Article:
Researchers at the University of Copenhagen conducted a large scale (19,000 concussion patients) Danish national registry survey on concussions’ effect on employment. Comparing these patients to a controlled sample population without concussions, the researchers found that patients age 20-40 and patients with high education were much less likely to be employed full time five years later.
Hana Malá Rytter, the lead researcher on this survey and Head of the Danish Concussion Center, hypothesizes that "people with higher education often hold positions, where they are required to multi-task, engage in teamwork and shift focus between different tasks while making decisions and taking responsibility. Skills that are often challenged, when long-term symptoms after concussion impair the ability to concentrate." All of these factors add stress and mental load, which are impaired functions in concussion recovery. Although the University of Copenhagen research did not mention concussion management regarding patients in the study, the Eureka Alert article states that “Patients with concussion rarely receive actual treatment as the brain primarily needs time and rest in order to heal.”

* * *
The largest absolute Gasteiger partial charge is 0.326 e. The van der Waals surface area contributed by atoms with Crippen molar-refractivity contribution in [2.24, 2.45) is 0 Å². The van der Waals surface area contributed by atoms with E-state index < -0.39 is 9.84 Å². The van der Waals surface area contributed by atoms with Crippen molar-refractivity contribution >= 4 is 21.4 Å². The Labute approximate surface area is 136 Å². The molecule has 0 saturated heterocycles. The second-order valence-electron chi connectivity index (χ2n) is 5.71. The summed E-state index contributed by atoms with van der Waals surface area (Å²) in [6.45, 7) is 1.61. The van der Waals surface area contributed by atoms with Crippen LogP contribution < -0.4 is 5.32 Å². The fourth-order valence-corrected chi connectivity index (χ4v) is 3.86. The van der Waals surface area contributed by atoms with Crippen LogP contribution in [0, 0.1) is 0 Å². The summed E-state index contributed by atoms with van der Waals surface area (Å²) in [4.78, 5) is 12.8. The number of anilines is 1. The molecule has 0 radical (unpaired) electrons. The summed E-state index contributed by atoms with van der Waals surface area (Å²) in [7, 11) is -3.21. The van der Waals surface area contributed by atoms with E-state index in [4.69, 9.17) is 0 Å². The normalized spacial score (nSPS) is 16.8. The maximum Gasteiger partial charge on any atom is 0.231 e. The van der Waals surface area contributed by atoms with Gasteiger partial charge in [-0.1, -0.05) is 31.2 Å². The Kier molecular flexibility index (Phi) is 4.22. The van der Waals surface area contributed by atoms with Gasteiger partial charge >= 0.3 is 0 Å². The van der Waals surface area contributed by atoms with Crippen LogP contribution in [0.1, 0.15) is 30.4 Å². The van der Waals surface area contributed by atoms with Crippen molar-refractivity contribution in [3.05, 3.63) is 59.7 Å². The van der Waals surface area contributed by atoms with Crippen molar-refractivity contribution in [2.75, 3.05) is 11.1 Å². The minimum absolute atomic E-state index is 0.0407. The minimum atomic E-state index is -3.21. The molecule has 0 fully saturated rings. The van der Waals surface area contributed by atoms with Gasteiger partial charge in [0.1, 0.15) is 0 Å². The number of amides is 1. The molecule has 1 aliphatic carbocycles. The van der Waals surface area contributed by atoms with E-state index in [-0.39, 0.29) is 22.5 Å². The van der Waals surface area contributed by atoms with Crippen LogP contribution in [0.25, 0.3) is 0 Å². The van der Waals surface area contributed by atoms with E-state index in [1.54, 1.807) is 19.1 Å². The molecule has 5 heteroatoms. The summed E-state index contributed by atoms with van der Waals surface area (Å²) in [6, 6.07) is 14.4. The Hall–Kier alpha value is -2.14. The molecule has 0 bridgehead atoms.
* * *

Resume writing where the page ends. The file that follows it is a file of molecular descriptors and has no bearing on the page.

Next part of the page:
Concussion Alliance would like to stress that if symptoms last longer than two weeks, the 5th International Consensus on Concussion in Sport currently recommends management of concussion patients through “interventions including psychological, cervical, and vestibular rehabilitation.” There is “insufficient evidence that prescribing rest [beyond 48 hours]...may promote recovery.” See our page on Guidelines for Recovery for more advice on recovery.